To help support quality SAR filings, the advisory emphasizes the importance of, and encourages, information sharing among a financial institution’s various internal operational units, such as BSA/AML, information technology, cybersecurity and fraud, to help identify, better understand and report on cyber threats. The advisory also highlights the statutory safe harbors under Section 314(b) of the USA PATRIOT Act available to financial institution participants to securely share cyber-related information regarding individuals, entities, organizations, and countries.
Financial institutions already view cybersecurity as a priority, but should take steps to ensure that cybersecurity is incorporated into their suspicious activity monitoring efforts. In response to the advisory, financial institutions should review SAR filing and related training protocols, enhance collaboration among operational units, and review data aggregation and information sharing methodologies. Overcoming the challenge of enhancing connectivity and sharing information among units may prove difficult for institutions, particularly smaller sized ones, which outsource cybersecurity functions. These efforts will not only assist financial institutions in staying abreast of existing and imminent cyber-related regulations, but will also assist law enforcement in their current efforts to fight financial crime.
OCC Issues Guidance on Foreign Correspondent Banking Risks
In October 2016, the Office of the Comptroller of the Currency (OCC) published guidance on the periodic risk re-evaluation of foreign correspondent banking, which is applicable to all OCC-supervised national banks that maintain these relationships. The OCC advises these financial institutions to routinely re-evaluate foreign correspondent banking portfolios. The OCC’s guidance follows the issuance of a progress report published by the Financial Stability Board (FSB) to assess and address the decline in foreign correspondent banking, as well as the issuance of a joint fact sheet by the Department of the Treasury and the federal banking agencies on foreign correspondent banking.
Foreign correspondent banking relationships involve domestic financial institution processing transactions for customers of a foreign financial institution (the respondent bank). Foreign correspondent banking relationships serve as a primary avenue for businesses in developing countries and emerging economies to access international trade and investment through cross-border payments and settlements. Thomas J. Curry, the U.S. Comptroller of the Currency, spoke out on de-risking in September 2016 and indicated new guidance was forthcoming to encourage firms to re-evaluate their risk profiles rather than pursue a policy of de-risking.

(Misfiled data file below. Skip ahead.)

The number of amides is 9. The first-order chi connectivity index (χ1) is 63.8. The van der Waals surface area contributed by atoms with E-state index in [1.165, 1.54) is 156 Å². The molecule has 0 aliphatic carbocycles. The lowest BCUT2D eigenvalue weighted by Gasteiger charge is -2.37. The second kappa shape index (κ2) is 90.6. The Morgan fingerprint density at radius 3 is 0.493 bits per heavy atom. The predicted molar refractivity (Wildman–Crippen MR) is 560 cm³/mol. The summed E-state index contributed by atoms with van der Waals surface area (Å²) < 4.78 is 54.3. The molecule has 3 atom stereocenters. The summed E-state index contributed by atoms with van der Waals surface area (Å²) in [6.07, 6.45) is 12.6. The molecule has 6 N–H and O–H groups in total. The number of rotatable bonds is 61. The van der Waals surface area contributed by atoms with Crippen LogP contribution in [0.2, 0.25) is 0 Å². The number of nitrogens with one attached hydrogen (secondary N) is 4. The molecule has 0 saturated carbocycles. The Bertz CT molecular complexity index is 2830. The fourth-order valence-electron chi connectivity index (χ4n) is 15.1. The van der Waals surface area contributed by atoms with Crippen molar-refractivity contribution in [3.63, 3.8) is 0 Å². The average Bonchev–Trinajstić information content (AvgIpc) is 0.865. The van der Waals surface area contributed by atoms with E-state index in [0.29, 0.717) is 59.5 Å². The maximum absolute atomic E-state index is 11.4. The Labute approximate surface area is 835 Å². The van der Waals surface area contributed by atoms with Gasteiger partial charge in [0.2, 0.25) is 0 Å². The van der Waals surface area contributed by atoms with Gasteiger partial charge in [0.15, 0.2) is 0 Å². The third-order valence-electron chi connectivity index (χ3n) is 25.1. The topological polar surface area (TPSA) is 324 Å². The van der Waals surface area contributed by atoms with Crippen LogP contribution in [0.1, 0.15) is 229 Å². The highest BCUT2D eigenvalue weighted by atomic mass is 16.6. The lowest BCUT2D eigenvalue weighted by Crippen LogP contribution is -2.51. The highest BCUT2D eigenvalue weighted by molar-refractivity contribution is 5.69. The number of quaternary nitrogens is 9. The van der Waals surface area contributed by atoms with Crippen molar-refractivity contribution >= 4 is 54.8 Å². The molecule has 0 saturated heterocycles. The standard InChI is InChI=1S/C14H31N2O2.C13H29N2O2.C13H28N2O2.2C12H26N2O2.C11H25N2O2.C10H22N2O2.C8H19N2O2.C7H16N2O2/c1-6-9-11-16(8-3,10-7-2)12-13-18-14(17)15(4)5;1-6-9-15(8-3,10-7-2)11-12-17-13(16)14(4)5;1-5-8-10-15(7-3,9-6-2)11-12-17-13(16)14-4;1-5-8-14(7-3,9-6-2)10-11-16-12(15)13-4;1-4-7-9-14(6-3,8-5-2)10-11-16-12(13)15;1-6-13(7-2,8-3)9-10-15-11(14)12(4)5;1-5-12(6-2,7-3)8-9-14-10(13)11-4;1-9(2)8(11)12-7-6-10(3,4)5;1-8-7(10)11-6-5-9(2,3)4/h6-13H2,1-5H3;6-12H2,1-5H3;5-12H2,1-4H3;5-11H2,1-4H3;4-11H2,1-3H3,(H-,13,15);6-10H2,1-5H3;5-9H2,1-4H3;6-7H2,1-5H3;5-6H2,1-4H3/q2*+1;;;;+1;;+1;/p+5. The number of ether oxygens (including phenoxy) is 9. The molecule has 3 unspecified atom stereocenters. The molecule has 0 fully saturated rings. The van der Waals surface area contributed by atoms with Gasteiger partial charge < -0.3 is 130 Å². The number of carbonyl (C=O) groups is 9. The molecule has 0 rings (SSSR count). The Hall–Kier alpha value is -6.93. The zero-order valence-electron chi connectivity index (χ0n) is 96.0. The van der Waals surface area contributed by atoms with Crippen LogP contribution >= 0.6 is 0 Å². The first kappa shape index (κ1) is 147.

The flight to de-risk by way of exiting foreign correspondent banking relationships brings with it significant financial concerns and challenges to the global financial community. If the trend to reduce foreign correspondent banking relationships continues, an increasing amount of legitimate users of the financial system in developing regions may find it more difficult to access U.S. dollars, which in turn may marginalize the poorest of populations by restricting access to investments. Financial trade may be redirected toward non-U.S. dollars, reducing the allure of the dollar, but more importantly undermining financial transparency as legitimate financial transactions may be redirected to unregulated means of transferring cash. It remains to be seen whether the OCC’s recent guidance will have any meaningful impact on de-risking.
The OCC guidance emphasizes the importance of ongoing monitoring and taking a proactive approach to address inherent risks in maintaining foreign correspondent banking relationships. The OCC presents three primary practices for banks to consider when performing periodic risk re-evaluations:
- Defining processes to help ensure that risk re-evaluations are conducted on a periodic basis and informing foreign correspondent banking risk management practices.
- Implementing procedures to perform re-evaluations on an ongoing basis and making accounts closure decisions.
- Ensuring decisions to terminate or retain accounts are well-informed and derived from risk re-evaluations.
Additionally, the OCC’s guidance highlights best practices for account retention and termination recommendations. Specifically, the OCC suggests that financial institutions establish governance functions to review methods used to perform risk re-evaluations and the appropriateness of account closures and retention recommendations, ensure supporting rationale and analyses are documented, and enhance communication with foreign financial institutions to better understand their inherent risks and control environment.